It’s an understatement to say that 2020 had an unprecedented impact on employer health plan strategy. Amid the many challenges that we are still facing, there have been some key learnings and bright spots. One of these is the tremendous growth in the use of virtual services. Bart Demaerschalk, medical director for synchronous services at Mayo’s Center for Connected Care, noted that 'The COVID-19 pandemic has essentially accelerated U.S. digital health by about 10 years.'

People are using virtual health care services like never before – and they are having good experiences due to the improved cost and convenience of these options. As a result, we expect increased engagement levels to be sustained even as we eventually return to normal.

Certain areas of health care are more suitable to virtual solutions, and screenings are near the top of that list. Well-being strategies were disrupted in 2020 when onsite screening events could not happen. It’s forced employers to rethink their approach. Available to make home screening as clinically viable as an onsite event. When you factor in the improved convenience, cost, and potential reach of home screening, we expect to see employers migrate to virtual screening solutions within their well-being programs.

- Sean White, First Vice President, Alliant Insurance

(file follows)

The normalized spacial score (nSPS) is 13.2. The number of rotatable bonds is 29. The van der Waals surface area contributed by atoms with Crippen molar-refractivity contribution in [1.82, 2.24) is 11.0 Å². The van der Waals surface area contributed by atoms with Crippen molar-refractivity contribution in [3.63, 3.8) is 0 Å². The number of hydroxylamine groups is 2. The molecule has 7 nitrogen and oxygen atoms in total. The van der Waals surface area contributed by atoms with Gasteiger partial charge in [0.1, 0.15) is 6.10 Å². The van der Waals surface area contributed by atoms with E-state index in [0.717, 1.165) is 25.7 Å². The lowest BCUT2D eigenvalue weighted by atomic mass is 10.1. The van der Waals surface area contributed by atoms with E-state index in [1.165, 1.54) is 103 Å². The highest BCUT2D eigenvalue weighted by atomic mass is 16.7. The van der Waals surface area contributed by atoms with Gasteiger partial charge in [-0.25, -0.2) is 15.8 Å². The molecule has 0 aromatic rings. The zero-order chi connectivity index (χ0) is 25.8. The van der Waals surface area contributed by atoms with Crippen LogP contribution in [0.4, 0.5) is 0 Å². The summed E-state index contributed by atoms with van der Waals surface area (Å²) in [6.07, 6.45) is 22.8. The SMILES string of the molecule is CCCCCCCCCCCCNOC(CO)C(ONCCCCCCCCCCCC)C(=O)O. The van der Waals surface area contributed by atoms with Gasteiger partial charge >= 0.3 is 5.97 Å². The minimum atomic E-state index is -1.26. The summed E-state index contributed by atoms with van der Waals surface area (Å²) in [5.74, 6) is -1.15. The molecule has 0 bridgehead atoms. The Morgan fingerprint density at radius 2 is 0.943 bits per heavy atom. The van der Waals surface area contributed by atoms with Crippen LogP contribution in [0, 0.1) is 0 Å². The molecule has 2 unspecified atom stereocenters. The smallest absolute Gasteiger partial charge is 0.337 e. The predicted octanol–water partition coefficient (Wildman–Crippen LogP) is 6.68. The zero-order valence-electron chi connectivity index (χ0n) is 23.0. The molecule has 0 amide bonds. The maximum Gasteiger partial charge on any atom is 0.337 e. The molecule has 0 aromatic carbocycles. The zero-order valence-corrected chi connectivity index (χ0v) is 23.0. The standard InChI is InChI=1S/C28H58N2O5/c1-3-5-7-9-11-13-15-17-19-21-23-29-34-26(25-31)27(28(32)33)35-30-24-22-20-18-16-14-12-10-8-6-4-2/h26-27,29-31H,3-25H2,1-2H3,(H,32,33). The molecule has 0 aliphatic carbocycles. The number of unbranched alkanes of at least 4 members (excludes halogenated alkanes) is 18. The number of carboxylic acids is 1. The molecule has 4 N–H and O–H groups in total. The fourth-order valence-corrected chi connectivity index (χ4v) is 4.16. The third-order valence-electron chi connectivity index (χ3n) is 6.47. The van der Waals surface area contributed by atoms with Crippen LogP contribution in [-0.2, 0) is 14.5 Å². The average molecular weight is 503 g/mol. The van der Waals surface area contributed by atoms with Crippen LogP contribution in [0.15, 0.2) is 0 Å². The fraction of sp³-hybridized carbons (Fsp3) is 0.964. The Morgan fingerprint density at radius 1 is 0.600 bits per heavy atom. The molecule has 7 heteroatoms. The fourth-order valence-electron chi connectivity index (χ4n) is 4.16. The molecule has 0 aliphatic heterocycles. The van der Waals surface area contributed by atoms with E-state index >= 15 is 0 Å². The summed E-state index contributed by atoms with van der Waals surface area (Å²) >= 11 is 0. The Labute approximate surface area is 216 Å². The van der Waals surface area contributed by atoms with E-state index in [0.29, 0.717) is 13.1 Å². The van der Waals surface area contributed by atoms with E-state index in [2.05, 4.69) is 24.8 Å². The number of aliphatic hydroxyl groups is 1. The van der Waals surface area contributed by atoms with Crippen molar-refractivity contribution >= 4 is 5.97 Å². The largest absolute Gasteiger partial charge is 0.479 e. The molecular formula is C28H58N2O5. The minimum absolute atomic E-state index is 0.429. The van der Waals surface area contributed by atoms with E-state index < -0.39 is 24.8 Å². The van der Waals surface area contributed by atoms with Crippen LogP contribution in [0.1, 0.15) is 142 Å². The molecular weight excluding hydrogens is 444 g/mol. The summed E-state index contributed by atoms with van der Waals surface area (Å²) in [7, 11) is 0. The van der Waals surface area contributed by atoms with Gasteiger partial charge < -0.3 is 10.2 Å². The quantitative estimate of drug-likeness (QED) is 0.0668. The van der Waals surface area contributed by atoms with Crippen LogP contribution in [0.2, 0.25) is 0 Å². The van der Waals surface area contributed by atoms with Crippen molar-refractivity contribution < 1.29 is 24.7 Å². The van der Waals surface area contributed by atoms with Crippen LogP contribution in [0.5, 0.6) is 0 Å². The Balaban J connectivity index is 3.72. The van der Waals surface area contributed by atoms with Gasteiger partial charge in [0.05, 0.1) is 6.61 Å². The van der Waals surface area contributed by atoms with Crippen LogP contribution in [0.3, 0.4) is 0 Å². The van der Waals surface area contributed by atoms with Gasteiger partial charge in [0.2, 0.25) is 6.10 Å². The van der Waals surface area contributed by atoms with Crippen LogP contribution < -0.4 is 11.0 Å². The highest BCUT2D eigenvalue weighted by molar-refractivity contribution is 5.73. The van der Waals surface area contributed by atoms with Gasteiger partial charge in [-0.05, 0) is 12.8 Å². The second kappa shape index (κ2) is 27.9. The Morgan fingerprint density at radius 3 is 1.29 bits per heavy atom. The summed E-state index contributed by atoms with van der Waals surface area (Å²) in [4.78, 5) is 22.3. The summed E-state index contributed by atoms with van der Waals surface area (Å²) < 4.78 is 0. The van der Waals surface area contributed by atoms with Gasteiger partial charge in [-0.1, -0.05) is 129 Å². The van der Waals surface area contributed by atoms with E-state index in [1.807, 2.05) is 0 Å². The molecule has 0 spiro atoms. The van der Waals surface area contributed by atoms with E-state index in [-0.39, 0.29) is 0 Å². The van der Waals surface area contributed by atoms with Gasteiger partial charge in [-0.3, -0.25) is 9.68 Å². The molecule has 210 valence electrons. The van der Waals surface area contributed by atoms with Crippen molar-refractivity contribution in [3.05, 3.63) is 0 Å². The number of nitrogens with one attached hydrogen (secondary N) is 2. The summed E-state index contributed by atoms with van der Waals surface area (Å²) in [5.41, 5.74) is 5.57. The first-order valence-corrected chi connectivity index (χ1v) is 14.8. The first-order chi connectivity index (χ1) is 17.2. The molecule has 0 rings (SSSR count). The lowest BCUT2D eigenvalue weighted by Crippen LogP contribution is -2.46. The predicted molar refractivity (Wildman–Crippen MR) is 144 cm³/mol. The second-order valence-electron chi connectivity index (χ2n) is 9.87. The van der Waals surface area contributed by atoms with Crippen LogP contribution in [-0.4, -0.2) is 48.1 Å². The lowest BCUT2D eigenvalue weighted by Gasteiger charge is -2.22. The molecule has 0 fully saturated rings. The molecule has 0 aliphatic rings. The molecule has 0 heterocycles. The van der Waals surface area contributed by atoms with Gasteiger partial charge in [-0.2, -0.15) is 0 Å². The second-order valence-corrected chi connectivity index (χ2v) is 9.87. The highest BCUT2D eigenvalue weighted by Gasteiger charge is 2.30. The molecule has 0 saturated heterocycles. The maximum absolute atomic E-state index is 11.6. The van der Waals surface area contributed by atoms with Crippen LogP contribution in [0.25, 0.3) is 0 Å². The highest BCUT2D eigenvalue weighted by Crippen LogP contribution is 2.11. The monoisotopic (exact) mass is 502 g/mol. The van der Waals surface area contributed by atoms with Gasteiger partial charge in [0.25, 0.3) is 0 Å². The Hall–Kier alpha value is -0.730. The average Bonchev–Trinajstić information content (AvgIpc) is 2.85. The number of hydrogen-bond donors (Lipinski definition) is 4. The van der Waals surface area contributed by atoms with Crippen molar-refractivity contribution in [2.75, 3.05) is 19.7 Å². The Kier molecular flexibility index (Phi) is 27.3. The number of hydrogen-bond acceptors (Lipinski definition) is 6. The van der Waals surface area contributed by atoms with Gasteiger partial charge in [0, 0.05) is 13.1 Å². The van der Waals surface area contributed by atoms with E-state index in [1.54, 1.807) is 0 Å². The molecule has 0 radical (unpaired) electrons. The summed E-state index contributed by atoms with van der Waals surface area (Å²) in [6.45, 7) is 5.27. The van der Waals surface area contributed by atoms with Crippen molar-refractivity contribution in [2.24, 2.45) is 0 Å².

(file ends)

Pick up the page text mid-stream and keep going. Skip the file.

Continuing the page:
A new approach to corporate wellness screenings


What do employers need to consider in a diagnostics platform partner?


Ease of use


To experience unmatched engagement in the ‘new world’, employers need a diagnostics solution that employees can engage with easily, from the comfort of their own home.

The power of home testing is undoubtedly its reach. With an at-home solution, you can reach people who traditionally have not engaged with preventive medicine services (from cholesterol testing to STI screenings), and lower the barriers to accessing high-quality laboratory diagnostics. Employees no longer have to worry about making it to appointments or checking in with an onsite doctor and, employers don’t have to spend time coordinating events and driving engagement.


Personalization


To realize cost savings, employers must consider moving from a standard biometric screening strategy to deploying a personalized screening approach that proactively identifies high-cost conditions such as pre-diabetes, diabetes, and high cholesterol, as well as colon cancer screening.